You can take a look at my Nikon Z7 review at the URL below. After doing a few weeks of shooting and testing the Nikon Z7 for general photography I took the camera out for some Bird Photography and here are my thoughts.
I set my Z7 up with three User settings that I can dial in quickly depending on my day of shooting. Today I use my U2 mode set up for birds in general and toggle between spot focus mode and wide area mode with the bird is in flight. I find the wide area focus mode with spot metering works the best for me. I also toggle between Auto ISO on with a high ISO of 1600 to maintain a shutter of at least 1/1250s when the situation dictates - otherwise I use manual ISO for more control.
Capturing Birds in Flight with the Nikon Z7: This is my personal struggle even with my trusty D500 or D850 my focus failures are more of my poor technique and not the camera. With super telephotos, it takes but a split second of inattention to allow the bird to move outside the frame, and that normally spells disaster as the camera will immediately try to focus the lens on whatever is out there in front of you or go into a hunt mode. Is the Z7 the perfect camera for birds in flight with a super telephoto lens, short answer - not my first choice but in a pinch is acceptable (For more info on birds in flight using the Z read the Nikon Z6 Review link below).
When using a 600mm telephoto with a teleconverter you have little room for error, as the bird is usually faster than your reflexes and may make sudden un-predicable moves, and tracking the subject is something I struggle with on a personal note. There is a saying for bird photographers - "think like a bird" which means, keep your attention on the bird and try to anticipate the bird's next move - get to know what the bird will do next. This photo is the only one usable following the inbound landing of the Great Blue Heron in flight. The Nikon Z7 does at time struggle with focus even in the best of light. This was not the best of daylight as the sun was at a harsh angle and the Great Blue was coming in just above reeds dropping down in front of a busy background causing the Nikon Z7 to miss several shots.] Due to the time of year at my location, I don't have as many opportunities for Birds in Flight.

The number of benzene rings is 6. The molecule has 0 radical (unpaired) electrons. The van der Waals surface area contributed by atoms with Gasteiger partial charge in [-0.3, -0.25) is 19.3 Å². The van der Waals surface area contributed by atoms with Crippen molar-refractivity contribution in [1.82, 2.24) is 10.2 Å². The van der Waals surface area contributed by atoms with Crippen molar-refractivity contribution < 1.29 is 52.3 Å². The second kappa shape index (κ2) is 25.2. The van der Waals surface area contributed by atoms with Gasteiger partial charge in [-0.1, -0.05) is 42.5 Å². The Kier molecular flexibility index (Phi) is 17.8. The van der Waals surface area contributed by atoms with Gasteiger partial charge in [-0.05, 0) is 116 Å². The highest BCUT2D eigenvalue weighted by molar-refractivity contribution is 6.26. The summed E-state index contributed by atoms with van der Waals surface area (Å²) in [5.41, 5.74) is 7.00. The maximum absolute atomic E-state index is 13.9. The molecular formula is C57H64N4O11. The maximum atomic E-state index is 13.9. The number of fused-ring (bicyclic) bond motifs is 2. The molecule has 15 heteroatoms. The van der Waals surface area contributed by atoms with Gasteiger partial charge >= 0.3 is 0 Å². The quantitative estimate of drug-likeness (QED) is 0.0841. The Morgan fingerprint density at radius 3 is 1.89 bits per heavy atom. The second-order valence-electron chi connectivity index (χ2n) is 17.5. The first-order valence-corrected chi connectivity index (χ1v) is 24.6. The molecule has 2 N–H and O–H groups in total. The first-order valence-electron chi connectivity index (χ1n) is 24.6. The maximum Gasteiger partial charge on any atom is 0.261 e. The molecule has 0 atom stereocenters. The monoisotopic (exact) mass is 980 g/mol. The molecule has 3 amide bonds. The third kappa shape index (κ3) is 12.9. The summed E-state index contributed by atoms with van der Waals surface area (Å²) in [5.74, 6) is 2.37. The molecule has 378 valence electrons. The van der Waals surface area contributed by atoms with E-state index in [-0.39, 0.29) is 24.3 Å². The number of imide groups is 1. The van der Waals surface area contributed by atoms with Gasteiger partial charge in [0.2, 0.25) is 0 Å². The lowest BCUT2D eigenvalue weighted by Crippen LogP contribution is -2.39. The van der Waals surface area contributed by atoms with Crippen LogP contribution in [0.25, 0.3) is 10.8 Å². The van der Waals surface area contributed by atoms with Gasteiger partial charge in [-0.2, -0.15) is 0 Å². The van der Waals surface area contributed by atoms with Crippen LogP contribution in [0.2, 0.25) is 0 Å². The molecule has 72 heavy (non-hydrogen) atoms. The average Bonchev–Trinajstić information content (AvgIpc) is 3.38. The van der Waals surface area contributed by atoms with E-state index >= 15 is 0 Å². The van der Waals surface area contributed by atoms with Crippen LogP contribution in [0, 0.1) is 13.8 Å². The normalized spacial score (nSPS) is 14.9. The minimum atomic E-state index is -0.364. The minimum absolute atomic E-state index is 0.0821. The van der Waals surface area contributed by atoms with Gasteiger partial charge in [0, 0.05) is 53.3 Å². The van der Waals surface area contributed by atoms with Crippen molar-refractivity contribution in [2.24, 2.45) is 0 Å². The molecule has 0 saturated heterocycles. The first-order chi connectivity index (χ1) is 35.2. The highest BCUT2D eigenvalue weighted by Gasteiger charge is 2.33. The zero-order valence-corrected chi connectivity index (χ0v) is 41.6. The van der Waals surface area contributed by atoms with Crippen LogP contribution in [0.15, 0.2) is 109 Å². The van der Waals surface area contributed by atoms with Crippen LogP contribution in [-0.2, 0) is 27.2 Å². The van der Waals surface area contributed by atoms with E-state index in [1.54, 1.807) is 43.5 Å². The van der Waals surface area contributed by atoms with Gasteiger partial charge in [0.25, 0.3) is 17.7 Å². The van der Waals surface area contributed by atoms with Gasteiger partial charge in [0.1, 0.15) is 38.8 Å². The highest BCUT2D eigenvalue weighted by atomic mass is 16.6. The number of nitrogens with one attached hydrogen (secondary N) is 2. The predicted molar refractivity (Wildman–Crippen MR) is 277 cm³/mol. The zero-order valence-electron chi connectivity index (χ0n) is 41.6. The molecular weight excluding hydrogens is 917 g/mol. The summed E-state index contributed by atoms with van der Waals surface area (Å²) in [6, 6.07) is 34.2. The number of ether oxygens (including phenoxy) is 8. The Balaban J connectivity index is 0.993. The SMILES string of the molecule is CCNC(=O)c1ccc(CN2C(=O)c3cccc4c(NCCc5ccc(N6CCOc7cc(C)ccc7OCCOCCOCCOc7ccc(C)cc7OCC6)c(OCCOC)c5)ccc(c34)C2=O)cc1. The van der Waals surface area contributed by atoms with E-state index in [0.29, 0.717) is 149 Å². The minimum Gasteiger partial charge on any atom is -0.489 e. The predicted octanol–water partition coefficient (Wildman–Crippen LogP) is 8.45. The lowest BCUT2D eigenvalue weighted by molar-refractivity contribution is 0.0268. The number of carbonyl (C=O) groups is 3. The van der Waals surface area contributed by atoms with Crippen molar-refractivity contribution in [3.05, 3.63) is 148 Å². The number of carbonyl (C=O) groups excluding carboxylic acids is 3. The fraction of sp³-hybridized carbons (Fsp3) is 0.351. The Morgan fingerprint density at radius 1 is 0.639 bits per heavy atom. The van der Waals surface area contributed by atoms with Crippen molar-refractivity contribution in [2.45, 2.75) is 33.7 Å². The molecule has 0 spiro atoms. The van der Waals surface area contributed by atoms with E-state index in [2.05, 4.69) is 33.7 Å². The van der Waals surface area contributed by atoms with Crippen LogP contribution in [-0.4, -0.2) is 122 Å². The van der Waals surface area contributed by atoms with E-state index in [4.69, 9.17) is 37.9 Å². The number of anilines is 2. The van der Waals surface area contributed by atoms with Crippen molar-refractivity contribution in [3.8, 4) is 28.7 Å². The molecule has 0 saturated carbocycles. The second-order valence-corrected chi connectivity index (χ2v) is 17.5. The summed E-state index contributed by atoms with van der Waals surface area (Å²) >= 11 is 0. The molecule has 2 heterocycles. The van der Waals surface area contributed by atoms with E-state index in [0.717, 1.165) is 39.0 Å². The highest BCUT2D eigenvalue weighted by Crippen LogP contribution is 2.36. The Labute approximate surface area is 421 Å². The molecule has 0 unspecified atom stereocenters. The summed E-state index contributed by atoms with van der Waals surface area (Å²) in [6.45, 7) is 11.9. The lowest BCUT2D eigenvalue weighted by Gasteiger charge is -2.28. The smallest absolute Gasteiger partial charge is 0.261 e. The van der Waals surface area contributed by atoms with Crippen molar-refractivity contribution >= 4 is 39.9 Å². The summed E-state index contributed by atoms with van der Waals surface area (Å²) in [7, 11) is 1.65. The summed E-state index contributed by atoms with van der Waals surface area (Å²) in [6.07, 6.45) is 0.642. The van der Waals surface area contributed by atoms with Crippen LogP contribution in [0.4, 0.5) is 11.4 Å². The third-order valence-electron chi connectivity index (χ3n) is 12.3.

Birds in Trees with the Nikon Z7: Nice and easy as I call it. The Nikon Z7 performed equally well as my D850. I shot several busy American Robins foraging for food in this tree at about 10 AM in the fall and the sun angle was still on the pleasant side. These North American Robin photos were taken with a Nikon 600mm f/4 using the FTZ adapter on a Nikon Z7 with a 1.4 TC at ISO 800. The Nikon combination was excellent in handling these birds in tree shots. Birds in general do not stay in a single spot for long and the photographer has only a few seconds to acquire focus and exposure before the bird moves on. For this shot I use spot metering with single point focus mode with manual aperture and exposure with +.3. The Nikon Z7 makes it easy to switch between custom camera profiles assigned to U1, U2, and U3 or just go full manual. I love the Z7! If you are into Bird Photography the Nikon Z7 would be a better fit than a Z6 due to the higher resolution of the Z7. Everyone knows birds in trees are small even with a 600/800mm lens, and cropping is needed to show the details, and the Nikon Z7 shows greater detail when cropping is required.
Awesome details using the Nikon Z7 and a Nikkor 600mm f/4
Tiny Starling so far away - Longshot, as I call it (100% Crop) high in the old tree, was captured using manual mode on the Nikon Z7 with ISO 400 f/1250, Nikkor 600mm at f/7.1 - Nothing can escape Nikon glass and camera technology not even this small Starling Bird. I enjoy using the Nikon Z7 as my all-purpose camera and appreciate what the new mount has in store for the future - I can only imagine a day when a Z camera has a native 600mm f/2.8.
Note: All images were converted to medium resolution Jpegs to facilitate speed of downloading/viewing.
- Nikkor 600mm f/4 FL ED VR